AOC Trains Clerks and Others on Caseload Reporting

Since 1973, court clerks, administrators, and the Administrative Office of the Courts (AOC) have partnered to collect caseload information for the Superior Courts of Georgia. The data is critical for circuits requesting an additional judgeship and is used to inform state and county resource decisions.

Gone are the days of AOC staffers traveling to county courthouses and counting caseload by hand.  Increasingly, the AOC has relied on technology to communicate and collect yearly case count data, placing local court officials in the position of reporting and verifying their caseloads.  In 2012, the AOC began offering workshops to explain the case count methodology and to address questions and issues from participants. These workshops and the accompanying manual (Georgia Caseload Reporting Guide: CY 2011) are used to communicate the processes, definitions, and frequently asked questions regarding caseload reporting. More importantly, the trainings provide a forum for court personnel to seek guidance on applying the methodology to their local practices, systems, and policies.

“Determining the county’s true caseload is a challenging process,” shared Judge Louisa Abbot, Superior Court, Eastern Judicial Circuit. “It is essential to judicial and executive governing authorities that personnel responsible for producing the case count have a thorough understanding of the intricacies involved. The training offered by the AOC may be especially useful to those areas where there are new personnel, or they are not as familiar with caseload study requirements.”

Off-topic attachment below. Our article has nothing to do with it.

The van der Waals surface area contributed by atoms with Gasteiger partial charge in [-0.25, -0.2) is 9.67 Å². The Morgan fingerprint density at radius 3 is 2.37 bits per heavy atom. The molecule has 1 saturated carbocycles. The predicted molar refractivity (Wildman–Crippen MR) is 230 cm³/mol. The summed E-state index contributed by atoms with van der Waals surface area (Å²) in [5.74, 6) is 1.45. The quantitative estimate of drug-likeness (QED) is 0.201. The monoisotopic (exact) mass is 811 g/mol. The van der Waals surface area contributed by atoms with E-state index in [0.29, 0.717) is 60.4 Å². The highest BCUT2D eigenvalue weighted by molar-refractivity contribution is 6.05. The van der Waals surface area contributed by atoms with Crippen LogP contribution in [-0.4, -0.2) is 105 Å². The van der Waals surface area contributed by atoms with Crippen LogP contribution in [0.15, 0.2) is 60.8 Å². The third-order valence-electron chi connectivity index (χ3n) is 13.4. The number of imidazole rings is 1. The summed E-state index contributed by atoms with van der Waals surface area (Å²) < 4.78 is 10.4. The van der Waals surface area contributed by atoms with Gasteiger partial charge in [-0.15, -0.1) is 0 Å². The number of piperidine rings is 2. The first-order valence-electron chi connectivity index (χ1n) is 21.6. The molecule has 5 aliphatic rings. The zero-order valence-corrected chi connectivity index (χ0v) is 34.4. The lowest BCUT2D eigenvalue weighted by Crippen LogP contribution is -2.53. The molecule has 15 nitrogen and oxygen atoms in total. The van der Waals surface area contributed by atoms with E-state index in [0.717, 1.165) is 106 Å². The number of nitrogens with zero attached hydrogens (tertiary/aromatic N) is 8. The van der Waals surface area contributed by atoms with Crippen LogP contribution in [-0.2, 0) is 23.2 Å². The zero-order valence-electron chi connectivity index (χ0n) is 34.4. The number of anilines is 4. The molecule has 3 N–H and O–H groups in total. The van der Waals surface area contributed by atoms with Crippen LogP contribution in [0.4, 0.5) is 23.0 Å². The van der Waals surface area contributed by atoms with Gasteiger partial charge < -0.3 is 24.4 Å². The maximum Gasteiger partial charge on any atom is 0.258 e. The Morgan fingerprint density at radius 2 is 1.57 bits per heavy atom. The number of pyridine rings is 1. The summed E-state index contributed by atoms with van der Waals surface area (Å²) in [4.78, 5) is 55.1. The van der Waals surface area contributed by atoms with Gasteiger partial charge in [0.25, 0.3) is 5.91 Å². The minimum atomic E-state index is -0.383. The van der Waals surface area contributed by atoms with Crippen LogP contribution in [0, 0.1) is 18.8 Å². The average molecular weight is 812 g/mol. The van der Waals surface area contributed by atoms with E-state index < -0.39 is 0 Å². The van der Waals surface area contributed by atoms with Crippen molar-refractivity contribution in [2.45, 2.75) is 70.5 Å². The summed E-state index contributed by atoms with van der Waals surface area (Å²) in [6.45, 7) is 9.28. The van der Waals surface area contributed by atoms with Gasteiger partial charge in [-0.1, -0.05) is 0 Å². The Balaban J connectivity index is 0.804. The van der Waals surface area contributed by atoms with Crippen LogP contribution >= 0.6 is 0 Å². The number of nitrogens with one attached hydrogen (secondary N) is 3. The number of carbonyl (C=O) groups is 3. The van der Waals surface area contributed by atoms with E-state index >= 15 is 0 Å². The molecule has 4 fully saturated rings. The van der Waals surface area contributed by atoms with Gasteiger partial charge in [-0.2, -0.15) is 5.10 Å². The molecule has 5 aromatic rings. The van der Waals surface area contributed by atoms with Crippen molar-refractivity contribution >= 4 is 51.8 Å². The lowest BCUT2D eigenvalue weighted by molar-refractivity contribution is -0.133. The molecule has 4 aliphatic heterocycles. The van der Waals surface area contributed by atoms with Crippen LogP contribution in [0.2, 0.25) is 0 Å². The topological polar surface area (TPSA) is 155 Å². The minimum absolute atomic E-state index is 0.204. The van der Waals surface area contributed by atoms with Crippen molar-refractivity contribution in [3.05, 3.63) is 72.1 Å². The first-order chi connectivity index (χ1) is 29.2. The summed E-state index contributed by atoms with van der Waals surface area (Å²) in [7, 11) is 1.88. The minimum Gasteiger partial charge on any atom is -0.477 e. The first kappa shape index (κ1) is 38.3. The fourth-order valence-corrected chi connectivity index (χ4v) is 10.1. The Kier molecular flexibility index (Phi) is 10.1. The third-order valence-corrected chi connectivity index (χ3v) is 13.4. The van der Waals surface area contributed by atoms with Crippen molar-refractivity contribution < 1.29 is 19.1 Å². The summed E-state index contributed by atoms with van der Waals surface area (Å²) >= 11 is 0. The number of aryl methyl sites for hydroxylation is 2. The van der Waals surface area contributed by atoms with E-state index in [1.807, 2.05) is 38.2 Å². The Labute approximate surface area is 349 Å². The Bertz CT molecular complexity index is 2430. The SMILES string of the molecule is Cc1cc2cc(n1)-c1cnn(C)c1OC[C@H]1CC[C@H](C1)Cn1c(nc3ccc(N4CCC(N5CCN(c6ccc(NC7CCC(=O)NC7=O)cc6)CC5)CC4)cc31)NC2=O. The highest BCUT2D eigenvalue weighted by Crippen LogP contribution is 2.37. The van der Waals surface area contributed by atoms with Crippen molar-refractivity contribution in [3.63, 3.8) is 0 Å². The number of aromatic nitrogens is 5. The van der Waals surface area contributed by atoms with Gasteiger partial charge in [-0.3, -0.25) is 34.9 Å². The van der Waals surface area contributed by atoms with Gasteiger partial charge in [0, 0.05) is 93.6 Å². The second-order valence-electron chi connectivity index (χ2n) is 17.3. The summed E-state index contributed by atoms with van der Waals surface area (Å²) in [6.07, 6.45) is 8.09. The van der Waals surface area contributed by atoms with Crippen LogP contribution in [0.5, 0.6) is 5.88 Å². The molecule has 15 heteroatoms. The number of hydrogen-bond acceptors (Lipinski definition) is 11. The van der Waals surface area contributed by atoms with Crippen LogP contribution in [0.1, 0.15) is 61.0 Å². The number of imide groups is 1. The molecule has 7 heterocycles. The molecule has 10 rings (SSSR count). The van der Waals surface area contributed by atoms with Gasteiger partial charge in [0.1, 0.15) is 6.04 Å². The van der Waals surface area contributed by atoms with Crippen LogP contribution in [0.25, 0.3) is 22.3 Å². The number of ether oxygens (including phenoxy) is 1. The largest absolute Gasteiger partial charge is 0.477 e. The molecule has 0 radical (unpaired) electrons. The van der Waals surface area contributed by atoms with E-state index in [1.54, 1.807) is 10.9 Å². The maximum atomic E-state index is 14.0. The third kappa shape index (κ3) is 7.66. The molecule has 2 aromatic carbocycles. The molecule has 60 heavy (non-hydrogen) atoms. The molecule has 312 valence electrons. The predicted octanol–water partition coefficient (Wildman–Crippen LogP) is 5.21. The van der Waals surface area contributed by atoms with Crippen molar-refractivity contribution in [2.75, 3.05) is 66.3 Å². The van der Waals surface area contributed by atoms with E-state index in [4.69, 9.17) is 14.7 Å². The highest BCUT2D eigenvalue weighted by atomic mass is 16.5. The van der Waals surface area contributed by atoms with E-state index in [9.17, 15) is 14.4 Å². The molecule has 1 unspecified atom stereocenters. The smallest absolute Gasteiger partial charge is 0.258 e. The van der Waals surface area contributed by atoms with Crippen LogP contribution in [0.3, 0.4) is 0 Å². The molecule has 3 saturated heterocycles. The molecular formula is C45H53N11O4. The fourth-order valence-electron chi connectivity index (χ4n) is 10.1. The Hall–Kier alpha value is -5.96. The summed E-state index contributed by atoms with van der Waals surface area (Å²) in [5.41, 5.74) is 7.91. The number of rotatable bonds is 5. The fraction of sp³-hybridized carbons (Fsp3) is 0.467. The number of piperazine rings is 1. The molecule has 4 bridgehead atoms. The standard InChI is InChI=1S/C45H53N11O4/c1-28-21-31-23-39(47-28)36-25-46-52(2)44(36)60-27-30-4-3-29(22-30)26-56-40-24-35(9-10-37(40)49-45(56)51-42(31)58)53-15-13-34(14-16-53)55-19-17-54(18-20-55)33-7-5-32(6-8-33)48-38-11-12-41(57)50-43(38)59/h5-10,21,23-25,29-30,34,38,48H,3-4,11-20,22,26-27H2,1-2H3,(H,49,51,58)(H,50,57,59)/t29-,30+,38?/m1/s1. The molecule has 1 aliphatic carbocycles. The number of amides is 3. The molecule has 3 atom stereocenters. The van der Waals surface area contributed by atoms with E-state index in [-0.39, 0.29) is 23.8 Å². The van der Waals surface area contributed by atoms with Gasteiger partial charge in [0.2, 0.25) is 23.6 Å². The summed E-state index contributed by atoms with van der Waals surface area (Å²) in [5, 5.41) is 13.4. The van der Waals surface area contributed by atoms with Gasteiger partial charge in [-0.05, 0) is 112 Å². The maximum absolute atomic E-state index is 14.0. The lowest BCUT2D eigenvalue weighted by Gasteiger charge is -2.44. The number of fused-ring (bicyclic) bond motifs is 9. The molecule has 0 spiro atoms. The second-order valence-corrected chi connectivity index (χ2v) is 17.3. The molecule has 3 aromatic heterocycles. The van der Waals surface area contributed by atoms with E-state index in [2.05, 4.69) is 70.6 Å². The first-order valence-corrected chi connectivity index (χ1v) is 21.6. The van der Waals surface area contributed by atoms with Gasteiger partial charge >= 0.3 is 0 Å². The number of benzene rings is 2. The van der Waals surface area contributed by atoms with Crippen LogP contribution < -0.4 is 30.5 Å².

The AOC’s Office of Research, Planning, and Data Analysis hopes to learn as much from the participants as it imparts to them. Dr. Greg Arnold, Assistant Director for Statistical and Applied Studies, notes, “The data and resulting statistics help show changing caseloads, document workload in the clerk’s office, and justify additional needed funds, equipment, and staff.”

The bulk of the training allows participants to present individual examples, and then the group attempts to find solutions that work at the local level and fit into the Judicial Council’s overall methodology. The trainings also provide participants with tools to plan their case count for the coming years.

Since 1973, reporting methods have improved and the focus on case types has shifted. For example, while manual approaches still are used in some parts of the state, more than 63% of courts now utilize an online tool, the AOC Portal, to record and verify their caseload. The goal of the trainings is to bring all court personnel up to speed with these and other changes.

Twelve workshops were conducted in the Alapaha, Atlanta, Dublin, Eastern, Middle, and Oconee circuits, and the Fourth, Seventh, and Ninth administrative districts with 110 attendees participating.

For technical assistance with caseload reporting please contact Ms. Pamela Dixon at pamela.dixon@gaaoc.us or 404-277-4654.

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